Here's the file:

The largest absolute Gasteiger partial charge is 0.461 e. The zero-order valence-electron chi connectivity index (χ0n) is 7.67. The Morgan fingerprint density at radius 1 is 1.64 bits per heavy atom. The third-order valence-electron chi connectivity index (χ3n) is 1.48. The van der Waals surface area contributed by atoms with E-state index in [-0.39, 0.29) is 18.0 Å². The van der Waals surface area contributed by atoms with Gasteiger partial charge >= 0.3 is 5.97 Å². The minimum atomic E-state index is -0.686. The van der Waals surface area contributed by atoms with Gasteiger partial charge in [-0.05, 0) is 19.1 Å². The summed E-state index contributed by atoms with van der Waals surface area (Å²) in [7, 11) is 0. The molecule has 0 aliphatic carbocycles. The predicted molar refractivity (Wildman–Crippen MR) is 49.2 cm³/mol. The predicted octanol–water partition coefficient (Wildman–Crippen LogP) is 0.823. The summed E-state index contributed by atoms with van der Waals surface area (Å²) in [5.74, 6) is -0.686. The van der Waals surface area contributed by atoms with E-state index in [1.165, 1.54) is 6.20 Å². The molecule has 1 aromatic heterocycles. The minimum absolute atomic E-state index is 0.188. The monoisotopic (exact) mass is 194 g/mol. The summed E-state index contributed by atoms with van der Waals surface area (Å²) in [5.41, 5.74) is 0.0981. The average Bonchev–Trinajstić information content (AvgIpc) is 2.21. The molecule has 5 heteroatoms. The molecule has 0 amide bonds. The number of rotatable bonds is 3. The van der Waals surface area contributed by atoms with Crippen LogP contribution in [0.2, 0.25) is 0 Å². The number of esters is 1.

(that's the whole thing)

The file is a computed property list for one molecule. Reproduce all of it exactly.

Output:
The largest absolute Gasteiger partial charge is 0.461 e. The zero-order valence-electron chi connectivity index (χ0n) is 7.67. The Morgan fingerprint density at radius 1 is 1.64 bits per heavy atom. The third-order valence-electron chi connectivity index (χ3n) is 1.48. The van der Waals surface area contributed by atoms with E-state index in [-0.39, 0.29) is 18.0 Å². The van der Waals surface area contributed by atoms with Gasteiger partial charge >= 0.3 is 5.97 Å². The minimum atomic E-state index is -0.686. The van der Waals surface area contributed by atoms with Gasteiger partial charge in [-0.05, 0) is 19.1 Å². The summed E-state index contributed by atoms with van der Waals surface area (Å²) in [7, 11) is 0. The molecule has 0 aliphatic carbocycles. The predicted molar refractivity (Wildman–Crippen MR) is 49.2 cm³/mol. The predicted octanol–water partition coefficient (Wildman–Crippen LogP) is 0.823. The summed E-state index contributed by atoms with van der Waals surface area (Å²) in [5.74, 6) is -0.686. The van der Waals surface area contributed by atoms with E-state index in [1.165, 1.54) is 6.20 Å². The molecule has 1 aromatic heterocycles. The minimum absolute atomic E-state index is 0.188. The monoisotopic (exact) mass is 194 g/mol. The summed E-state index contributed by atoms with van der Waals surface area (Å²) in [5.41, 5.74) is 0.0981. The average Bonchev–Trinajstić information content (AvgIpc) is 2.21. The molecule has 5 heteroatoms. The molecule has 0 amide bonds. The number of rotatable bonds is 3. The van der Waals surface area contributed by atoms with Crippen LogP contribution in [0.2, 0.25) is 0 Å². The number of esters is 1.